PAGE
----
This book explores the phenomenological investigations of Edith Stein by critically contextualising her role within the phenomenological movement and assessing her accounts of empathy, sociality, and personhood. Despite the growing interest that surrounds contemporary research on empathy, Edith Stein’s phenomenological investigations have been largely neglected due to a historical tradition that tends to consider her either as Husserl’s assistant or as a martyr. However, in her phenomenological research, Edith Stein pursued critically the relation between phenomenology and psychology, focusing on the (...)
  28.  32
    The phenomenology of joint agency: the implicit structures of the shared life-world.Dermot Moran - 2021 - Phenomenology and the Cognitive Sciences:1-28.
    We do lots of things together in a shared manner. From the phenomenological point of view, does joint or shared agency need a conscious sense of shared agency? Yet there are many processes where we seem to just go along with the group without conscious intent. Building on the classic phenomenological accounts of Edmund Husserl, Alfred Schutz, Martin Heidegger (and the synthetic account of Berger & Luckmann), I want to emphasize the thick horizon of the life-world as a fundamental condition (...)
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  29. The Phenomenology Reader.Tim Mooney & Dermot Moran (eds.) - 2002 - New York: Routledge.
    _The Phenomenology Reader_ is the first comprehensive anthology of seminal writings in phenomenology. Carefully selected readings chart phenomenology's most famous thinkers, such as Husserl, Heidegger, Sartre and Derrida, as well as less well known figures such as Stein and Scheler. Ideal for introductory courses in phenomenology and continental philosophy, _The Phenomenology Reader_ provides a comprehensive introduction to one of the most influential movements in twentieth-century philosophy.
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  30.  57
    The Philosophy of John Scottus Eriugena: A Study of Idealism in the Middle Ages.Dermot Moran - 1989 - New York: Cambridge University Press.
    This work is a substantial contribution to the history of philosophy. Its subject, the ninth-century philosopher John Scottus Eriugena, developed a form of idealism that owed as much to the Greek Neoplatonic tradition as to the Latin fathers and anticipated the priority of the subject in its modern, most radical statement: German idealism. Moran has written the most comprehensive study yet of Eriugena's philosophy, tracing the sources of his thinking and analyzing his most important text, the Periphyseon. This volume will (...)
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  31.  3
    The Inaugural Address: Brentano's Thesis.Dermot Moran - 1996 - Aristotelian Society Supplementary Volume 70:1-27.
  32.  7
    Nicholas of Cusa and modern philosophy.Dermot Moran - 2007 - In James Hankins (ed.), The Cambridge Companion to Renaissance Philosophy. Cambridge University Press. pp. 173--192.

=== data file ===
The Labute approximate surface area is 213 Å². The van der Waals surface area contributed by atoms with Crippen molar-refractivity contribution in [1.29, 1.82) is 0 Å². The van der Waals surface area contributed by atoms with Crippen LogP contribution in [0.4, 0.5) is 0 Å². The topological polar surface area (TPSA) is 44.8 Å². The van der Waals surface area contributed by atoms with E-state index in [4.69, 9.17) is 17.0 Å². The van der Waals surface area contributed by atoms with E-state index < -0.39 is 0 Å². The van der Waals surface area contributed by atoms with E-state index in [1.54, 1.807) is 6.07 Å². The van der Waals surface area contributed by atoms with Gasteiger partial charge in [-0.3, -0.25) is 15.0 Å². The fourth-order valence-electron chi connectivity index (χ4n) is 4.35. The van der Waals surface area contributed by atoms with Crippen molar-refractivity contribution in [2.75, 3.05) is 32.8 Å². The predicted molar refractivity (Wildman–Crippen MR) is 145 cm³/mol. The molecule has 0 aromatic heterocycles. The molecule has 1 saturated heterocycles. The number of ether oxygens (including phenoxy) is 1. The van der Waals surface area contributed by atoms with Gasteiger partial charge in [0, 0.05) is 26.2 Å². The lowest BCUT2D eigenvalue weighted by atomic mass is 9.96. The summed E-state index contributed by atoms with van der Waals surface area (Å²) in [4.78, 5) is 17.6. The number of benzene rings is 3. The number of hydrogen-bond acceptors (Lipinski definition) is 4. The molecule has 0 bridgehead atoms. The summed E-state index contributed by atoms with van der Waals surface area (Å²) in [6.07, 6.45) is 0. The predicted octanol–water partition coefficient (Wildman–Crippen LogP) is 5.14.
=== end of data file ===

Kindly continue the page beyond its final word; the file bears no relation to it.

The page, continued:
33.  14
    Recollections on Founding the International Journal of Philosophical Studies(IJPS).Dermot Moran - forthcoming - International Journal of Philosophical Studies:1-13.
    In this paper, I recount the history of the International Journal of Philosophical Studies (IJPS), and my role as Founding Editor. The IJPS emerged from the earlier annual Philosophical Studies (Maynooth), founded by Desmond Bastable in 1951 and published regularly until 1988. I took over as Editor from 1989 to 1992 and then began the International Journal of Philosophical Studies.
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  34.  2
    Husserl’s Layered Concept of the Human Person: Conscious and Unconscious.Dermot Moran - 2017 - In Dylan Trigg & Dorothée Legrand (eds.), Unconsciousness Between Phenomenology and Psychoanalysis. Springer Verlag.
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  35. Pantheism from John Scottus Eriugena to Nicholas of Cusa.Dermot Moran - 1990 - American Catholic Philosophical Quarterly 64 (1):131-152.
  36.  33
    Husserl and the Greeks.Dermot Moran - 2020 - Journal of the British Society for Phenomenology 52 (2):98-117.
    I document Husserl’s growing interest in the foundational character of Greek philosophy for Western culture and show what is unique about Husserl’s appropriation of certain Greek thinkers and conce...
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  37.  33
    Hegel and Phenomenology.Danilo Manca, Elisa Magrì, Dermot Moran & Alfredo Ferrarin (eds.) - 2019 - Springer Verlag.
    This volume articulates and develops new research questions and original insights regarding the philosophical dialogue between Hegel’s philosophy, his heritage, and contemporary phenomenology, including, among others, Husserl, Heidegger, Merleau-Ponty, and Ricoeur. The collection discusses methodological questions concerning the relevance of Hegel’s philosophy for contemporary phenomenology, addressing core issues revolving around the key concepts of history, being, science, subjectivity, and dialectic. The volume fills a gap in historiography, expanding the knowledge of the impact of Hegel's philosophy on contemporary philosophy and raising (...)